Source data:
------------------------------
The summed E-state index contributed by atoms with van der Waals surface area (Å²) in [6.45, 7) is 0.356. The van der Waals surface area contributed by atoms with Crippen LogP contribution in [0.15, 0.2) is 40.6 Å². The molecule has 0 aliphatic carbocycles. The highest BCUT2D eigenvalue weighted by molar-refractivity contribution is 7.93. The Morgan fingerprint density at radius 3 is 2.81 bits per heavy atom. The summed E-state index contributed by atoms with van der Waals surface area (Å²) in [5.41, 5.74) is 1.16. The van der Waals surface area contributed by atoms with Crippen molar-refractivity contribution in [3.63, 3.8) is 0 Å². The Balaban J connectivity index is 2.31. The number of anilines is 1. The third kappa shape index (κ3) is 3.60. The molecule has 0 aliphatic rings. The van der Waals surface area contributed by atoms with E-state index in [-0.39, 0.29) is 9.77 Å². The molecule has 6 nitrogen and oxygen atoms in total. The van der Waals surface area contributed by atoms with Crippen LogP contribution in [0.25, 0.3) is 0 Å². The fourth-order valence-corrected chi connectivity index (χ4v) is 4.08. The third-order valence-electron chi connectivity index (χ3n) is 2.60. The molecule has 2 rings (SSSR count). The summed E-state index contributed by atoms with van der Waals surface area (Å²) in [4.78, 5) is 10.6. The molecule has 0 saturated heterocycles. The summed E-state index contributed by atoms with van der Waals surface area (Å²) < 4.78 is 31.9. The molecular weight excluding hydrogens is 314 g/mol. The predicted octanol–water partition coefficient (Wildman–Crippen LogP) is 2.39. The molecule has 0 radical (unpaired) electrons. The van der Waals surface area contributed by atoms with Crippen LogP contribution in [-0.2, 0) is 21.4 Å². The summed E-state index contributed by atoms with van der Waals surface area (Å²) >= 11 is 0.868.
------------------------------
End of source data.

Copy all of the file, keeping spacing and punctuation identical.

The summed E-state index contributed by atoms with van der Waals surface area (Å²) in [6.45, 7) is 0.356. The van der Waals surface area contributed by atoms with Crippen LogP contribution in [0.15, 0.2) is 40.6 Å². The molecule has 0 aliphatic carbocycles. The highest BCUT2D eigenvalue weighted by molar-refractivity contribution is 7.93. The Morgan fingerprint density at radius 3 is 2.81 bits per heavy atom. The summed E-state index contributed by atoms with van der Waals surface area (Å²) in [5.41, 5.74) is 1.16. The van der Waals surface area contributed by atoms with Crippen molar-refractivity contribution in [3.63, 3.8) is 0 Å². The Balaban J connectivity index is 2.31. The number of anilines is 1. The third kappa shape index (κ3) is 3.60. The molecule has 0 aliphatic rings. The van der Waals surface area contributed by atoms with E-state index in [-0.39, 0.29) is 9.77 Å². The molecule has 6 nitrogen and oxygen atoms in total. The van der Waals surface area contributed by atoms with Crippen LogP contribution in [0.25, 0.3) is 0 Å². The fourth-order valence-corrected chi connectivity index (χ4v) is 4.08. The third-order valence-electron chi connectivity index (χ3n) is 2.60. The molecule has 2 rings (SSSR count). The summed E-state index contributed by atoms with van der Waals surface area (Å²) in [4.78, 5) is 10.6. The molecule has 0 saturated heterocycles. The summed E-state index contributed by atoms with van der Waals surface area (Å²) < 4.78 is 31.9. The molecular weight excluding hydrogens is 314 g/mol. The predicted octanol–water partition coefficient (Wildman–Crippen LogP) is 2.39. The molecule has 0 radical (unpaired) electrons. The van der Waals surface area contributed by atoms with Crippen LogP contribution in [-0.2, 0) is 21.4 Å². The summed E-state index contributed by atoms with van der Waals surface area (Å²) >= 11 is 0.868.